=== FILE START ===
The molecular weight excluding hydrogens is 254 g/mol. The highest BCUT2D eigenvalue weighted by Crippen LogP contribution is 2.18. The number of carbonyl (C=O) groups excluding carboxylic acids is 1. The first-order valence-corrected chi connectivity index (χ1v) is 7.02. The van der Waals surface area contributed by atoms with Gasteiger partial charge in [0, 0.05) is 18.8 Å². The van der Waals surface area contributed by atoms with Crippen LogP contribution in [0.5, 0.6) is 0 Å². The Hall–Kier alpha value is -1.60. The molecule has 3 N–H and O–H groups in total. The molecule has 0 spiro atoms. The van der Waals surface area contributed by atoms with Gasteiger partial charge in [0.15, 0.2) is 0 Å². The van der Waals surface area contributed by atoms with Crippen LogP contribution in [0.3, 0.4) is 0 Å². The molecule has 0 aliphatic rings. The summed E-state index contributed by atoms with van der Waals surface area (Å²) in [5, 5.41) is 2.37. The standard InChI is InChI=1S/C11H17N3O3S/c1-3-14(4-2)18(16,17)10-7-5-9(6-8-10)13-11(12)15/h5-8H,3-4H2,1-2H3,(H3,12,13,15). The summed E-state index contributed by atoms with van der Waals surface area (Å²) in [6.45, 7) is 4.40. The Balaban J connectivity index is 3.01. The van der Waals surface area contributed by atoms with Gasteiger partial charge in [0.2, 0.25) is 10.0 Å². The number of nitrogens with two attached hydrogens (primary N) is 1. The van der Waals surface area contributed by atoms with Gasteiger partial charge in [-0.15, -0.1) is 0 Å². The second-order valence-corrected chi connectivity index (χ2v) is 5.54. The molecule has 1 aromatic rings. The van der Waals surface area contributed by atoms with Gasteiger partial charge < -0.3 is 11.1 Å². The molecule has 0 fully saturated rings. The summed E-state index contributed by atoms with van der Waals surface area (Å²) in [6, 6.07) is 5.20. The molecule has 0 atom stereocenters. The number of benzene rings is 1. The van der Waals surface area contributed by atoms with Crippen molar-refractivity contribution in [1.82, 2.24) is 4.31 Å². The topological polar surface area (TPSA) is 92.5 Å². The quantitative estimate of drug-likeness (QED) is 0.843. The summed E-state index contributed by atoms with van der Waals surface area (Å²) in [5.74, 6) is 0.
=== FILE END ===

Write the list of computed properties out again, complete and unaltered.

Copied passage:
The molecular weight excluding hydrogens is 254 g/mol. The highest BCUT2D eigenvalue weighted by Crippen LogP contribution is 2.18. The number of carbonyl (C=O) groups excluding carboxylic acids is 1. The first-order valence-corrected chi connectivity index (χ1v) is 7.02. The van der Waals surface area contributed by atoms with Gasteiger partial charge in [0, 0.05) is 18.8 Å². The van der Waals surface area contributed by atoms with Crippen LogP contribution in [0.5, 0.6) is 0 Å². The Hall–Kier alpha value is -1.60. The molecule has 3 N–H and O–H groups in total. The molecule has 0 spiro atoms. The van der Waals surface area contributed by atoms with Gasteiger partial charge in [0.15, 0.2) is 0 Å². The van der Waals surface area contributed by atoms with Crippen LogP contribution in [0.3, 0.4) is 0 Å². The molecule has 0 aliphatic rings. The summed E-state index contributed by atoms with van der Waals surface area (Å²) in [5, 5.41) is 2.37. The standard InChI is InChI=1S/C11H17N3O3S/c1-3-14(4-2)18(16,17)10-7-5-9(6-8-10)13-11(12)15/h5-8H,3-4H2,1-2H3,(H3,12,13,15). The summed E-state index contributed by atoms with van der Waals surface area (Å²) in [6.45, 7) is 4.40. The Balaban J connectivity index is 3.01. The van der Waals surface area contributed by atoms with Gasteiger partial charge in [0.2, 0.25) is 10.0 Å². The number of nitrogens with two attached hydrogens (primary N) is 1. The van der Waals surface area contributed by atoms with Gasteiger partial charge in [-0.15, -0.1) is 0 Å². The second-order valence-corrected chi connectivity index (χ2v) is 5.54. The molecule has 1 aromatic rings. The van der Waals surface area contributed by atoms with Gasteiger partial charge < -0.3 is 11.1 Å². The molecule has 0 fully saturated rings. The summed E-state index contributed by atoms with van der Waals surface area (Å²) in [6, 6.07) is 5.20. The molecule has 0 atom stereocenters. The number of benzene rings is 1. The van der Waals surface area contributed by atoms with Crippen molar-refractivity contribution in [1.82, 2.24) is 4.31 Å². The topological polar surface area (TPSA) is 92.5 Å². The quantitative estimate of drug-likeness (QED) is 0.843. The summed E-state index contributed by atoms with van der Waals surface area (Å²) in [5.74, 6) is 0.